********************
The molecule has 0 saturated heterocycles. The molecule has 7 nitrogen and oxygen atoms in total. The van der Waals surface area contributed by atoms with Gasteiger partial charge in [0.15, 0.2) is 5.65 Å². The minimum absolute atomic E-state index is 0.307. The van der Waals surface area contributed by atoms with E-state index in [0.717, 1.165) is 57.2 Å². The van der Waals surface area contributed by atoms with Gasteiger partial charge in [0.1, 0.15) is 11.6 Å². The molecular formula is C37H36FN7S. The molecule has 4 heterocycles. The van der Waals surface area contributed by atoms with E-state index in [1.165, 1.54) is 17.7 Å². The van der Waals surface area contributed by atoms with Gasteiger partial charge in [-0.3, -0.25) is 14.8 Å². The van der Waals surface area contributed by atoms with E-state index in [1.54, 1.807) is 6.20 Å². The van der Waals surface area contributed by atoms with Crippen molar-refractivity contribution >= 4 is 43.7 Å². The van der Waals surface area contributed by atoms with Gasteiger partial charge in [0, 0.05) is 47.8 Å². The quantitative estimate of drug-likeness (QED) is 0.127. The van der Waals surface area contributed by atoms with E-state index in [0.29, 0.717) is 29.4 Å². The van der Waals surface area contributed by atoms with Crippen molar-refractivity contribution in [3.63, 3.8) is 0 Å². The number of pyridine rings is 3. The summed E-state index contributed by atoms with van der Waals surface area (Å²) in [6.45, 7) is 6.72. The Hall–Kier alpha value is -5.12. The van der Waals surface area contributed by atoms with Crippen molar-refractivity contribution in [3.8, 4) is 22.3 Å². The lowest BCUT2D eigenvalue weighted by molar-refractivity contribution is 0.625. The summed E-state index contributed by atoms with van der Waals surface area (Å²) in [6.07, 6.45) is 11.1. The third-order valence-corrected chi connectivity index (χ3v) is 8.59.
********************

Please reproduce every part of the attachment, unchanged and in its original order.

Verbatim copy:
The molecule has 0 saturated heterocycles. The molecule has 7 nitrogen and oxygen atoms in total. The van der Waals surface area contributed by atoms with Gasteiger partial charge in [0.15, 0.2) is 5.65 Å². The minimum absolute atomic E-state index is 0.307. The van der Waals surface area contributed by atoms with E-state index in [0.717, 1.165) is 57.2 Å². The van der Waals surface area contributed by atoms with Gasteiger partial charge in [0.1, 0.15) is 11.6 Å². The molecular formula is C37H36FN7S. The molecule has 4 heterocycles. The van der Waals surface area contributed by atoms with E-state index in [1.165, 1.54) is 17.7 Å². The van der Waals surface area contributed by atoms with Gasteiger partial charge in [-0.3, -0.25) is 14.8 Å². The van der Waals surface area contributed by atoms with E-state index in [1.54, 1.807) is 6.20 Å². The van der Waals surface area contributed by atoms with Crippen molar-refractivity contribution >= 4 is 43.7 Å². The van der Waals surface area contributed by atoms with Gasteiger partial charge in [0, 0.05) is 47.8 Å². The quantitative estimate of drug-likeness (QED) is 0.127. The van der Waals surface area contributed by atoms with E-state index in [0.29, 0.717) is 29.4 Å². The van der Waals surface area contributed by atoms with Crippen molar-refractivity contribution in [3.63, 3.8) is 0 Å². The number of pyridine rings is 3. The summed E-state index contributed by atoms with van der Waals surface area (Å²) in [6.45, 7) is 6.72. The Hall–Kier alpha value is -5.12. The van der Waals surface area contributed by atoms with Crippen molar-refractivity contribution in [3.8, 4) is 22.3 Å². The lowest BCUT2D eigenvalue weighted by molar-refractivity contribution is 0.625. The summed E-state index contributed by atoms with van der Waals surface area (Å²) in [6.07, 6.45) is 11.1. The third-order valence-corrected chi connectivity index (χ3v) is 8.59.